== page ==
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EcommerceBytes-Update, Number 173 - August 20, 2006 - ISSN 1528-6703     4 of 8

The Very First Online Auctions


By Michael A. Banks
EcommerceBytes.com

August 20, 2006
 



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From time to time I see postings on eBay boards and elsewhere arguing about where and when the first online auctions were held. Some folks naturally think eBay (as eBay or AuctionWeb) was first, because it was the first auction of which they were aware.

Several other Web sites are suggested as candidates for having held the first-ever online auction, but the truth is that the first online auctions weren't on the Web at all.

As I mention in the Introduction to The eBay Survival Guide, major consumer online services such as CompuServe (nee MicroNET) and The Source were sponsoring auctions in the early 1980s. Specifically, Comp-U-Card Online/Comp-U-Store held weekly auctions for consumer goods like the brand-new Sony Walkman in 1983, and CompuServe's first eBay-style automated online auctions were held in 1982.

But those sales were predated by auctions conducted through bulletin board postings and email. The auctioneer/seller would post a notice on a system bulletin board, describing the item for sale and setting a minimum bid and closing time. (There was no way to post a photographic image back then). Bids were either emailed to the bidder or posted as replies to the seller's original message.

CompuServe was sponsoring such auctions through its classified ad system in 1980. But individuals ran their own online auctions as early as 1979 on both CompuServe and The Source, which were in beta the first part of that year. Such auctions were also run on the earliest public BBSes, going back to 1978. (There's no record of auctions being held on the first public BBS, Ward Christensen's CBBS, in 1977.)

So who held the very first online auction? The early BBS callers and members of MicroNET and The Source out there will have to slug it out for the bragging rights. I didn't hold my first online auction (via email) until 1983, when I sold off an old printer for parts, and I don't know anyone who held an auction before 1982.

All of this talk of "first" pertains only to computer bulletin boards and consumer online services. If you expand the definition of "online" to include cable TV-based interactive electronic communication, you'll find that online auctions predate BBSes, CompuServe, and The Source. Warner Cable Corporation's Videotex experiment, QUBE, which went live on December 1, 1977, included online auctions among its many services. QUBE (and later services like Channel 2000 and Viewtron in other parts of the country) offered pretty much everything you get on the Internet today: email, shopping, polls, ads, single-and multi-player gaming, news, weather, stock reports, and bulletin boards - along with real television. These were computer-based services delivered by cable television. (The Source actually provided many of the services for Channel 2000 and Viewtron.) The only major elements missing were software downloads and instant messaging.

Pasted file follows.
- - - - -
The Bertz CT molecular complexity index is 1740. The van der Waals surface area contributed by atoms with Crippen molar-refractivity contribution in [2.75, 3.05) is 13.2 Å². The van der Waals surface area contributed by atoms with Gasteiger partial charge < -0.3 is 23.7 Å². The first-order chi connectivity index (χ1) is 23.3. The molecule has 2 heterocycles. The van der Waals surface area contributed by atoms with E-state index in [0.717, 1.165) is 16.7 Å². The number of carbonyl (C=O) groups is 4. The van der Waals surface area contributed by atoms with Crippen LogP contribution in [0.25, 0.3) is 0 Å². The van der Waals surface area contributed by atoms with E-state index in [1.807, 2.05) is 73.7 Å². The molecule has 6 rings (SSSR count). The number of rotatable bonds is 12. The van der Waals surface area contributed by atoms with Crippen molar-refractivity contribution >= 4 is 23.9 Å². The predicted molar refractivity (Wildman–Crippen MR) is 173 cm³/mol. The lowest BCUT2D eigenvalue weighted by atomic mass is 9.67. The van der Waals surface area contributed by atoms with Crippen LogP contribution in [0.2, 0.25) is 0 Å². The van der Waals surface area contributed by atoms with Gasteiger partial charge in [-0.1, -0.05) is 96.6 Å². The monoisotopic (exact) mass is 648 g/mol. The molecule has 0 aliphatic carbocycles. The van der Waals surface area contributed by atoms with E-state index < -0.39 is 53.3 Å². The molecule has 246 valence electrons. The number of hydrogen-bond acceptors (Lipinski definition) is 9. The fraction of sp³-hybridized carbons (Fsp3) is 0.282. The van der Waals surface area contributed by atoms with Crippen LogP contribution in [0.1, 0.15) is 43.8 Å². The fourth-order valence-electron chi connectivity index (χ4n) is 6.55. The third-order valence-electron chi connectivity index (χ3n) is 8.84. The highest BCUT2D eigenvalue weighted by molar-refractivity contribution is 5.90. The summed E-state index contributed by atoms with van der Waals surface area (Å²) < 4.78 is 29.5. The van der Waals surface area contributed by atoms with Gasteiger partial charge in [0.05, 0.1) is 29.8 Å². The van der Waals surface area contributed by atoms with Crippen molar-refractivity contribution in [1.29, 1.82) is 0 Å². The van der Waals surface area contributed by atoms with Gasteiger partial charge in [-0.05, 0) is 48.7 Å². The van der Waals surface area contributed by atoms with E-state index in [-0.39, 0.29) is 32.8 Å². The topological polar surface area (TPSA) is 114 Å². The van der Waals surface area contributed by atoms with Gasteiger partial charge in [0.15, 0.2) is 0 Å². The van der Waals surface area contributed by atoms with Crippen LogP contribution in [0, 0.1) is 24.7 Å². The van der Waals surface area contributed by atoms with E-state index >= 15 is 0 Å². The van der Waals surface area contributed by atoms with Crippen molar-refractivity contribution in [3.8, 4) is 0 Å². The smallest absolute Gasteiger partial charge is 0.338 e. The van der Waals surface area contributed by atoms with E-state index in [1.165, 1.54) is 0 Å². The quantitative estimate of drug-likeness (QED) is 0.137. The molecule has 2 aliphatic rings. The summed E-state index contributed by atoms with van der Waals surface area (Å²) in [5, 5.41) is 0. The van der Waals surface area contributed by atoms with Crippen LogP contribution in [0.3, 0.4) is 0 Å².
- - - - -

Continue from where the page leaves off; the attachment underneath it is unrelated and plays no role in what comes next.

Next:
The QUBE auctions were held nightly on a talk-variety show called "Columbus Alive." The proceeds went to charity, and the auction period was limited to an hour or three in the evening. Bidding was in realtime. Viewers could leave the program, return to check the progress of the sale, and bid again - overall, not unlike an eBay Live Auction, but with live video of the item being sold, and no absentee bids.

Most auction sale amounts were added to the viewer's monthly cable bill, and there was no feedback system.

About the author:

Michael A. Banks is the author of The eBay Survival Guide: How to Make Money and Avoid Losing Your Shirt (No Starch Press, 2005. ISBN: 1-59327-063-1). He has written 39 books and more than 3,000 magazine articles and short stories. A full-time freelance writer and editor since 1983, Banks has written for most major computer magazines, and has served as a Contributing Editor for such publications as Windows Magazine, Computer Shopper, Connect Magazine, and others. He began writing about computing for Popular Computing in 1981. In addition to writing for the computer press, Banks has contributed to a diverse range of magazines, including Writer's Digest, Science Digest, Analog Science Fiction, Cavalier, Grit, Visual Merchandising, Starlog, Modern People, Good Housekeeping, and many other special- and general-interest publications. His work has been reprinted in Japan and South America, and he has written features and columns for magazines in Japan and England. His latest book is How to Become a Full-Time Freelance Writer, published by The Writer Books. http://michaelabanks.com


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